Chocolate is one of the most popular flavours and ingredients used in desserts. Walk into any bakery in Australia and you will find chocolate in dozens of treats – from Lamingtons to tarts and chocolate-dipped fruit.
If you are looking to make your own dessert, make sure to pick the right chocolate for the recipe. Compound chocolate is a good melting chocolate and is therefore often used for dipping. Couverture chocolate offers a higher quality flavour and is better for desserts with a simple ingredient list that need each component to be perfect.

No matter what you’re looking to make, Nestle chocolate offers a variety of high-quality chocolate for baking and cooking desserts.

What is compound chocolate used for?

Compound chocolate is the easiest chocolate to melt. It swaps out cocoa butter for vegetable oils and uses cocoa powder instead of chocolate liquor. Some have added emulsifiers, which help to maintain a runny consistency without the ingredients separating. This makes it less stressful to melt down than real chocolate, which needs to be tempered.

Compound chocolate is commonly used to decorate desserts or dip things in, such as fruits and nuts.

If you decide to cook with compound chocolate, one thing to note is that sweeteners (often found in compound chocolate) can make it considerably sweeter than couverture chocolate.  If you cook with compound chocolate but the recipe calls for couverture, it might not require as much added sugar. This is especially key for richer desserts that call for ‘real’ dark or semi-sweet chocolate.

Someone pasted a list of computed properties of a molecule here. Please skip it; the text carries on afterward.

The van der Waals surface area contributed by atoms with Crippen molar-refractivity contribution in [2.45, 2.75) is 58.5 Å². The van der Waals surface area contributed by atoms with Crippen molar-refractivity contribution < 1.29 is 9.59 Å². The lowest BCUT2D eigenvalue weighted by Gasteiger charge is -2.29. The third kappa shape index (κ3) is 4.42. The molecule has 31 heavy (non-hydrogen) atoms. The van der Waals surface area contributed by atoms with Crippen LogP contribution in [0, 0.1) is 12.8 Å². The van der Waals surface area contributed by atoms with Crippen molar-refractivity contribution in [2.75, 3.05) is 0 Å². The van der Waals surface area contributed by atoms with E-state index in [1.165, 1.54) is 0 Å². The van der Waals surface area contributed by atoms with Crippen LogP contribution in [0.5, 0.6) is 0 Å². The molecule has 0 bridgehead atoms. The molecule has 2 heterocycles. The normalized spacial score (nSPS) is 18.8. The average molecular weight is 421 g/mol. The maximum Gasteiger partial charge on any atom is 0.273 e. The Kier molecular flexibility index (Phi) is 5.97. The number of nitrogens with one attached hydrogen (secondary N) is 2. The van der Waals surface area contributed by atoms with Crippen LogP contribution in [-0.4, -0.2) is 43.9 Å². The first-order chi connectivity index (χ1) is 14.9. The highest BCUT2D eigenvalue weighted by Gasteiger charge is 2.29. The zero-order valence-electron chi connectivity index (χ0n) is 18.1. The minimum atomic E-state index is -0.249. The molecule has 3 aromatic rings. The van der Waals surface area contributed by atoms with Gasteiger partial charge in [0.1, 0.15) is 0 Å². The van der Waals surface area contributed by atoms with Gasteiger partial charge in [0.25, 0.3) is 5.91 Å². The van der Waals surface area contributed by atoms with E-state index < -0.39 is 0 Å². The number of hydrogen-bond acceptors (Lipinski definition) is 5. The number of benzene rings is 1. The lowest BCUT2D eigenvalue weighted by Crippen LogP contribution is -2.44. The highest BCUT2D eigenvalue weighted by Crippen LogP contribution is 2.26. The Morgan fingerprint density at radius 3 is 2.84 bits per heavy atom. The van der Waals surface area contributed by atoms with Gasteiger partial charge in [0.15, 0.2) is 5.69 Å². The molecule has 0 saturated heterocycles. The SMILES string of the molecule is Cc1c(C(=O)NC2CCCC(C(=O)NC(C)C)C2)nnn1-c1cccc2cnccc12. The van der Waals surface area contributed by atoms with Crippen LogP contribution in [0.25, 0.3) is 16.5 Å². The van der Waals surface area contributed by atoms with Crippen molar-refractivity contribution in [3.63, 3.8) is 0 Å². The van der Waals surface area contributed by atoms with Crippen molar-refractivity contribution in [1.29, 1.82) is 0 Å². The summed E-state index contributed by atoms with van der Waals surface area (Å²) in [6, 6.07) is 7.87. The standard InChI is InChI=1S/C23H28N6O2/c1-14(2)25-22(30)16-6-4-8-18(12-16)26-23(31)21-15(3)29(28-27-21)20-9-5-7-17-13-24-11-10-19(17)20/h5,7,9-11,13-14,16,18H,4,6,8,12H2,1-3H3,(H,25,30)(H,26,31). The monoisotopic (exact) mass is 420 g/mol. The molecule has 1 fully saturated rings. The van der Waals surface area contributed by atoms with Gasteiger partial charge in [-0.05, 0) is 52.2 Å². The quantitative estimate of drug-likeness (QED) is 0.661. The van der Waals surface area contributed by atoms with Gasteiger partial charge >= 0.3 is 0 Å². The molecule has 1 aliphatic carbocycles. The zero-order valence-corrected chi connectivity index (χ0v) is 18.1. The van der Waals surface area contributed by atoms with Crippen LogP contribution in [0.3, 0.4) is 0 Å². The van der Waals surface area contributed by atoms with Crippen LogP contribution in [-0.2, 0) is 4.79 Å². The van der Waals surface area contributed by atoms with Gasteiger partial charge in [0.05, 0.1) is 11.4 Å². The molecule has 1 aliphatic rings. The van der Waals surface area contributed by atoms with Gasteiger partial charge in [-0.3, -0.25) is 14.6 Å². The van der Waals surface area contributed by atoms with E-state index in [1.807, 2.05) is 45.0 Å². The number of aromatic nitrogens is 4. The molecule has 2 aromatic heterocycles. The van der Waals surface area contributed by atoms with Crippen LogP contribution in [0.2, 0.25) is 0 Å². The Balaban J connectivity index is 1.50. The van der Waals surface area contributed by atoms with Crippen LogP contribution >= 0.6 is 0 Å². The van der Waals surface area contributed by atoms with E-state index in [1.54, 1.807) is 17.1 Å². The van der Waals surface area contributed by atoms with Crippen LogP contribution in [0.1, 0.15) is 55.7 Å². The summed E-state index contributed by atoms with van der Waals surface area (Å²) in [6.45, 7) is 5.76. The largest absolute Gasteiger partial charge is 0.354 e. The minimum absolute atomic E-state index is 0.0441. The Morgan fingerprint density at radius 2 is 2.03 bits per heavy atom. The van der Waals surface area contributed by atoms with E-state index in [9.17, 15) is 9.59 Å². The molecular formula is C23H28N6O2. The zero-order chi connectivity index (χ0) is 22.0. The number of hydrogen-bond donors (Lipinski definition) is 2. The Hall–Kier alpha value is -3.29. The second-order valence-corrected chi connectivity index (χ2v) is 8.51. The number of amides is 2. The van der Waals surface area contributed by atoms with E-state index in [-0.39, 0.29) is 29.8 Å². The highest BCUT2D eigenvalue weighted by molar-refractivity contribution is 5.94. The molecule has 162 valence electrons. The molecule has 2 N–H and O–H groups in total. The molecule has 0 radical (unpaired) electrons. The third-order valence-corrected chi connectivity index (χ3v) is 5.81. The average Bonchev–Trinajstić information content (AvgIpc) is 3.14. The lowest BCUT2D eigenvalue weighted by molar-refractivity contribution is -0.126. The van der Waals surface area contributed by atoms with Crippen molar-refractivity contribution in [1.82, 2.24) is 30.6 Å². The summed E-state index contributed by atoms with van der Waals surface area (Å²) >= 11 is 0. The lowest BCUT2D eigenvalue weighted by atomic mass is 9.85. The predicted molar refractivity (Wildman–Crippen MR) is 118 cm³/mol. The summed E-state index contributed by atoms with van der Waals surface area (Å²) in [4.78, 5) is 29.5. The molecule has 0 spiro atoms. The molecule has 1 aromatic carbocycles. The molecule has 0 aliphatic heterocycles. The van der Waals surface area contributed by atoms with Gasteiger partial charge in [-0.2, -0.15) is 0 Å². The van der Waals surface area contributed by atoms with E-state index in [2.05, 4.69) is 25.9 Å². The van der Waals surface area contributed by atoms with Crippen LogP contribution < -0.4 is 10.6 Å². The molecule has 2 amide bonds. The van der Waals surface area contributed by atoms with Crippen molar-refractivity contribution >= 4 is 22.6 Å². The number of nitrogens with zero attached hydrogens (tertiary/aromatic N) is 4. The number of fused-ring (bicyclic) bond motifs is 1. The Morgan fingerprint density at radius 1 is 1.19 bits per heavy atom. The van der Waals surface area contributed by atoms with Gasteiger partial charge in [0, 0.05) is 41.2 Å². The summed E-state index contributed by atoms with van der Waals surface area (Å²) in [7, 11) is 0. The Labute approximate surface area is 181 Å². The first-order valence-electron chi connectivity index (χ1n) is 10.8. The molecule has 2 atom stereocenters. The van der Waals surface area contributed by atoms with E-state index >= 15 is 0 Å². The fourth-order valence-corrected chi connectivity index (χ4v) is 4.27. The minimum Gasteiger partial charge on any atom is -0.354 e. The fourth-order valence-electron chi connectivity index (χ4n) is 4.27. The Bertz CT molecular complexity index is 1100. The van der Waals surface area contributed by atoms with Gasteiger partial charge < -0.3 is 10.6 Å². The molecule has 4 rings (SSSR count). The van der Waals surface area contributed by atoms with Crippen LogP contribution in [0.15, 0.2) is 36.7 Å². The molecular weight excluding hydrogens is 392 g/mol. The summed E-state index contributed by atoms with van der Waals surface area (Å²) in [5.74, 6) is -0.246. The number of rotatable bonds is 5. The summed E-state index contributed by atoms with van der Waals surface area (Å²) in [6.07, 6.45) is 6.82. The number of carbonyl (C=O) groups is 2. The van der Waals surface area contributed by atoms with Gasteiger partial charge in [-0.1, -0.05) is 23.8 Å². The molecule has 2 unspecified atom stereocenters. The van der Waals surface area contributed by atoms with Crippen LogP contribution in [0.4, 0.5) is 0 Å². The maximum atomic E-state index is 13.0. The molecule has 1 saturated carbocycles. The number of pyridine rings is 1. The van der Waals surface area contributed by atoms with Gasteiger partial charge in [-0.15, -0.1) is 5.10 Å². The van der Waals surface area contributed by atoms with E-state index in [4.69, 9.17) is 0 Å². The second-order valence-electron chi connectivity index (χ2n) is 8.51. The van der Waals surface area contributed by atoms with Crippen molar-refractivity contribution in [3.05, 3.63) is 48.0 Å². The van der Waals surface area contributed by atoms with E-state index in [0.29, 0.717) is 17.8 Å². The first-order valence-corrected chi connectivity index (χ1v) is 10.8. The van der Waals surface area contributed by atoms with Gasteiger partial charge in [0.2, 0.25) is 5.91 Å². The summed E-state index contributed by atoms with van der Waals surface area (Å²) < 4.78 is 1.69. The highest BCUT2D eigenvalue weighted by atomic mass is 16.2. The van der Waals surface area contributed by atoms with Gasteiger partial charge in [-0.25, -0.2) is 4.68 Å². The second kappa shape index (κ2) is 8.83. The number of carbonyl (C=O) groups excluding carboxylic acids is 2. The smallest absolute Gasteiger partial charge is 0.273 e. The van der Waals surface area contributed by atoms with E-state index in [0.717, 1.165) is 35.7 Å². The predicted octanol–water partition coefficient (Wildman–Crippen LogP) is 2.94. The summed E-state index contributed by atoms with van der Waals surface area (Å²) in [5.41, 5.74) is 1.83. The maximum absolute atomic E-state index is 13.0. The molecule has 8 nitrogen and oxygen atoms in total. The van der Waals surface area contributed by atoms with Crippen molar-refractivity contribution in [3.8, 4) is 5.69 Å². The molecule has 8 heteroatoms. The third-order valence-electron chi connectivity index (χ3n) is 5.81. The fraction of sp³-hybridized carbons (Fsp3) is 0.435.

Compound vs couverture chocolate

When cooking with chocolate, you might wonder if you should use compound or coverture. There are a couple key differences to take into consideration when making this decision: ingredients, texture, and easiness to melt.

Couverture chocolate is ‘real’ chocolate with cocoa fat and chocolate liquor instead of vegetables oils and cocoa powder, which are used to make compound chocolate. If a chocolate has a fat source other than cocoa fat, then it is technically not true chocolate. The different ingredients contribute to different textures. Compound chocolate is smoother, silkier, and shinier than couverture. When tempered and cooled correctly, it also has a cleaner snap to it.

The benefit of compound chocolate is how easy it is to melt. It can be done quickly with minimal effort in the microwave or on the stove. The temperature at which it’s melted at isn’t as crucial either – as long as it doesn’t burn! Couverture chocolate is trickier to melt as it needs to be tempered. Tempering is heating and then cooling the chocolate to bring it to its ideal temperature for the best texture and finish. If couverture chocolate isn’t tempered when melted, it could ‘bloom’ or not set up properly.

Couverture chocolate is a higher quality and more expensive option but for desserts with minimal ingredients that need chocolate to shine, then it’s probably the better option. If you’re looking to make a dessert needing melted chocolate that compliments another flavour, compound chocolate is the way to go.